- Inherited assets (e.g. house, antiques, precious stones, ornaments etc.)
- Unforeseen expenses (e.g. medical, settling a liability)
- Interruption in income
- Windfall gains
Identify investment options (Step 3)
The first two steps talk about how to determine the financial objectives and their respective timelines. That is half the battle. The next crucial step is to make an investment strategy that helps you direct savings into investments. After, to chase those financial targets is the ultimate objective.
Do read about how to select mutual funds here based on your risk appetite and investment horizon. Below is an example of investment options you can consider.
Options are plenty but selection is critical
The above options are only indicative, and you must evaluate multiple options. You must base the fund selection on parameters like time duration, goal flexibility and risk appetite.
For instance, in the above example, the marriage fund target is not considered as flexible. However, because it is long term in nature, you may take a moderate risk. Consider investing a portion of the amount in mid-cap or small-cap mutual funds.
The value of the investment fluctuates with market movements. Therefore, it is necessary to assess the portfolio performance and progress towards the targets. A diligently crafted plan may not require significant changes. Still, regular assessment of fund performance, at least once a year, is highly recommended.
Why is financial planning important in India?
In India, financial knowledge is limited, and there is a need to improve awareness. Growing income levels make it even more important to educate people on aspects of financial planning.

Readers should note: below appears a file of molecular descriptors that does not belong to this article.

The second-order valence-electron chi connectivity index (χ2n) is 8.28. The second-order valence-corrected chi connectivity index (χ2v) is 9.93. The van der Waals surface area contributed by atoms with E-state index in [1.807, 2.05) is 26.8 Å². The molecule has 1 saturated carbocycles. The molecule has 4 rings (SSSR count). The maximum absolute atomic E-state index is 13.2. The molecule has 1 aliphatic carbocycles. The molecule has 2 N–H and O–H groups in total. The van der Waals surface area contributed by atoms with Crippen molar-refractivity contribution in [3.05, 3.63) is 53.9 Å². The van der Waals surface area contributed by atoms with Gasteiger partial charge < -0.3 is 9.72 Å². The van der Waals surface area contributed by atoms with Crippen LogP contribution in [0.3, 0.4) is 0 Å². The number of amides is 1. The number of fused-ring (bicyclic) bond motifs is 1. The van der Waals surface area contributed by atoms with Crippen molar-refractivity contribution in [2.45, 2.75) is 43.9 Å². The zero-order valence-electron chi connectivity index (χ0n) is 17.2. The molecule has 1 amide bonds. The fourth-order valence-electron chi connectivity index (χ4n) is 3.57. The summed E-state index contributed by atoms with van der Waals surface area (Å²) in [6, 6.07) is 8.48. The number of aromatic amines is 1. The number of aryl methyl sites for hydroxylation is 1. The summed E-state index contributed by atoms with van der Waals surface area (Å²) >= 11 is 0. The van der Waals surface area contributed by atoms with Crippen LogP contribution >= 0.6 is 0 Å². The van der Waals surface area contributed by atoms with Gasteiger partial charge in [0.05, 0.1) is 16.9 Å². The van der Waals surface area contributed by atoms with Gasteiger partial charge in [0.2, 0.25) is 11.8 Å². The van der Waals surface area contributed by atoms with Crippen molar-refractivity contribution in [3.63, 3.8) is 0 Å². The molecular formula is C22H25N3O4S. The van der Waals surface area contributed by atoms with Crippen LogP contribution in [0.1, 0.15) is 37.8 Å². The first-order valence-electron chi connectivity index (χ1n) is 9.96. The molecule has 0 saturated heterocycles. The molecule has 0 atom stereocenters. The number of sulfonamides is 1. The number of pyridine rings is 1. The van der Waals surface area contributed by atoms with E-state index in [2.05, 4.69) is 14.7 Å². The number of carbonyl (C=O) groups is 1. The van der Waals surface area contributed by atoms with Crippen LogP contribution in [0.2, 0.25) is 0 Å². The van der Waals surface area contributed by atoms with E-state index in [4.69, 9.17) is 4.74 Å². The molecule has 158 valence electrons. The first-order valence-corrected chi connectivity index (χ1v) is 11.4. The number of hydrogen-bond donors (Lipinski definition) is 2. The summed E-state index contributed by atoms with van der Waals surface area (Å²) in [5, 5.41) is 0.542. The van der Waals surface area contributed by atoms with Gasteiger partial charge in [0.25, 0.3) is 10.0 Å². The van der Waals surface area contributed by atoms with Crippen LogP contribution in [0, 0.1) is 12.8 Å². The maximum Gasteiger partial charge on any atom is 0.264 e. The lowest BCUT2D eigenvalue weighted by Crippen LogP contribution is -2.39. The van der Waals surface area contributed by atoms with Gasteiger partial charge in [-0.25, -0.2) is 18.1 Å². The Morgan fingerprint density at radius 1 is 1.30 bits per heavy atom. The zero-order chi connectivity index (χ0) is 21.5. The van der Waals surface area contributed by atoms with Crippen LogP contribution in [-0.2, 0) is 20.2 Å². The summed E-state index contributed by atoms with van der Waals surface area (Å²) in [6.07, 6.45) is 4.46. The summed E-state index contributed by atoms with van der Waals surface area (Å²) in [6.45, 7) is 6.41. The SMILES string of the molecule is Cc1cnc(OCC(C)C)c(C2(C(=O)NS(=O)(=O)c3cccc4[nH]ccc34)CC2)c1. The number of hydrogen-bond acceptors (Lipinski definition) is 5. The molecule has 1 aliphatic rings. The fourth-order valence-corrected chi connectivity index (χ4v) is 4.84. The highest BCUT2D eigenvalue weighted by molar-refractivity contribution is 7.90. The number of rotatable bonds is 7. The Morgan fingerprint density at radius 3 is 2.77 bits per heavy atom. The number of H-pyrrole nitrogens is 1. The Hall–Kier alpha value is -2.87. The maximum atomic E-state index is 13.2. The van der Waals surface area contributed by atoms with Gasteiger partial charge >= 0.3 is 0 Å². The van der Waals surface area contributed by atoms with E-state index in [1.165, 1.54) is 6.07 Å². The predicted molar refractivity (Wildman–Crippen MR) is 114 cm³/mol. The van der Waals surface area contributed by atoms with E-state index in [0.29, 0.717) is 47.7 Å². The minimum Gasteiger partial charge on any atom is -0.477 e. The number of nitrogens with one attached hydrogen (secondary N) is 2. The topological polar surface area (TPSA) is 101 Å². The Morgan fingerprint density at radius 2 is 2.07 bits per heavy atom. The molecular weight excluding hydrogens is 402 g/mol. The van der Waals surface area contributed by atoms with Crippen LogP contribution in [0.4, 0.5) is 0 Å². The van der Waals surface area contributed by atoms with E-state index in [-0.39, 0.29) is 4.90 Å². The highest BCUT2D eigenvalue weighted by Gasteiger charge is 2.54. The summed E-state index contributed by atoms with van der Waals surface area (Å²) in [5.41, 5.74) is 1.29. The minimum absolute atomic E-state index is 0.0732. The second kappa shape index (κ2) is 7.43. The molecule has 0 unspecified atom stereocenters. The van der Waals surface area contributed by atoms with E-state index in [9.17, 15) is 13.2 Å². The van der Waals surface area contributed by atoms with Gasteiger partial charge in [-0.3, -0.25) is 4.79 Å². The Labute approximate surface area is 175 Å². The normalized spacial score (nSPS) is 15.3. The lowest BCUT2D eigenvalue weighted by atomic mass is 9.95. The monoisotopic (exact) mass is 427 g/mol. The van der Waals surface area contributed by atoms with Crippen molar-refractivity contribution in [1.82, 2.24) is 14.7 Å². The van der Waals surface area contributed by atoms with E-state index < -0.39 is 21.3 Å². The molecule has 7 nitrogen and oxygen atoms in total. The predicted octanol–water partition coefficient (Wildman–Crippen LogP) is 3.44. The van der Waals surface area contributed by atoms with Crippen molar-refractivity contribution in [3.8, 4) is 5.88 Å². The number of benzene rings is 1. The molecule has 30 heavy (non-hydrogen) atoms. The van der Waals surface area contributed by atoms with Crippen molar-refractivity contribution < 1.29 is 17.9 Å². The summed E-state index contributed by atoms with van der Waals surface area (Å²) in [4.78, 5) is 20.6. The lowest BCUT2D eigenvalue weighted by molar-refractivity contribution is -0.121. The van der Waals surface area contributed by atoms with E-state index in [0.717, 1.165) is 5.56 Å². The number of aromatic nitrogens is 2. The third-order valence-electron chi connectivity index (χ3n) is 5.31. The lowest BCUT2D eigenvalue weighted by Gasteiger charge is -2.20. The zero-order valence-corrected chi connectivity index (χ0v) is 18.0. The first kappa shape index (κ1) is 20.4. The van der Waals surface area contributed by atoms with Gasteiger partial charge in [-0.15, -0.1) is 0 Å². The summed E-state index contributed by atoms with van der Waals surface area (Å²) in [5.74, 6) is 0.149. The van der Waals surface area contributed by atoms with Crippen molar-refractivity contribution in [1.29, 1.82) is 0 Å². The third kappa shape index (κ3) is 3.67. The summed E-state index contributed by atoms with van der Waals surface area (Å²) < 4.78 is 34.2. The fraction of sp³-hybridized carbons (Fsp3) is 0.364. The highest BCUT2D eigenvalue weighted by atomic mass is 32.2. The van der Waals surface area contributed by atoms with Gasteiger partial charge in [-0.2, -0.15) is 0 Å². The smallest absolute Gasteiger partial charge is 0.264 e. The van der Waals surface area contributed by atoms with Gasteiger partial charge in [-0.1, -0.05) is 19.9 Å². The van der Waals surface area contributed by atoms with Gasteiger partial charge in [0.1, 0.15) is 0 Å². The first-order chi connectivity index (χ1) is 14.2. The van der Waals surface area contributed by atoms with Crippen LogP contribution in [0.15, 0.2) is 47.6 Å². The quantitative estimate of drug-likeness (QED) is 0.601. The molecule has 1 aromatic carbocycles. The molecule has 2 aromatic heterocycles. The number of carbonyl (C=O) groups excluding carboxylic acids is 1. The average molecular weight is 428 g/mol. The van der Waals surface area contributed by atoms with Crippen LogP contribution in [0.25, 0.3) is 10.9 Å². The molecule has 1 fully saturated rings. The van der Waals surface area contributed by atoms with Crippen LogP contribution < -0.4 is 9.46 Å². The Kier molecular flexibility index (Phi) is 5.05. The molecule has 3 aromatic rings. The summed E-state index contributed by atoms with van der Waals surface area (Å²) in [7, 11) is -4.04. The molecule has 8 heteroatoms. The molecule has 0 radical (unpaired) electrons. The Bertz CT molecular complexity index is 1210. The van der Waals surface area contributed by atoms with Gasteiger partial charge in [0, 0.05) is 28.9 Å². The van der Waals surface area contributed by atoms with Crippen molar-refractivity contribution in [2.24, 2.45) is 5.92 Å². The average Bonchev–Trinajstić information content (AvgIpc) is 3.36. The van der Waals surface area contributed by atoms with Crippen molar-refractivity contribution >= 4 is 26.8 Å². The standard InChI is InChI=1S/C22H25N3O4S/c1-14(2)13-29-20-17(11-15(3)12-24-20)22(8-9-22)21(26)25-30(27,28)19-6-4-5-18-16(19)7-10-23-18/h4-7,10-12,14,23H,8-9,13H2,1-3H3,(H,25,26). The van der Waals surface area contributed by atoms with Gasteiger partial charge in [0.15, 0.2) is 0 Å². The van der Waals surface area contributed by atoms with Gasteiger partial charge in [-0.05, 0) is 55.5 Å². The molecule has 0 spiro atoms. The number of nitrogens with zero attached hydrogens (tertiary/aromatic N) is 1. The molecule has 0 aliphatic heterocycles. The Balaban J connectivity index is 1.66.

Further, rising life expectancy and technological advancements in medical sciences demand better insurance coverage and a larger retirement corpus. To live long happily requires you to plan for enough means to make ends meet.
The evolution of the nuclear family structure expects financial readiness at every unit of the family. Earlier, the primary member of the house took the burden of managing family finances. The decentralization makes it critical for a more comprehensive understanding of financial planning.
Social security is not up to the mark in India. There are systems and procedures, government support is also available, but that is usually not enough.
All these aspects direct you to a clear point of consideration – be financially ready and plan for your future.
Build a financial plan by yourself or seek expert help, but start now!
Financial planning is like navigation when you drive. If you know the destination, steering becomes easy. The challenge arises when you are not aware of the goal. The process can is slightly elaborate. But follow the process as mentioned above, and the outcome will be rewarding. You do not have to be visionary but certainly need some financial acumen.
Still feel financial planning is not your cup of tea; seek guidance from a financial advisor. A short-lived financial plan is of no value.
About the author
The author is a senior finance professional with over fifteen years of work experience in corporate finance. He has an affinity for matters relating to personal finance and investment management. Through his writing, the author wants to share his knowledge and understanding of the subject.
The author has used his knowledge, experience, and understanding of the subject and has exercised extreme care and caution to avoid any possible mistakes. However, the author does not take any responsibility for any error that exists.
Any views, opinions, and thoughts mentioned in the article belong solely to the author and not necessarily to the author’s employer (past or current), organization, committee, or other group or individual.
Under any circumstances, the author shall not be liable for any views or analysis expressed in this note. Further, the opinions expressed are not binding on any authority or Court. We advise readers to consult their financial advisor for assistance in their specific case.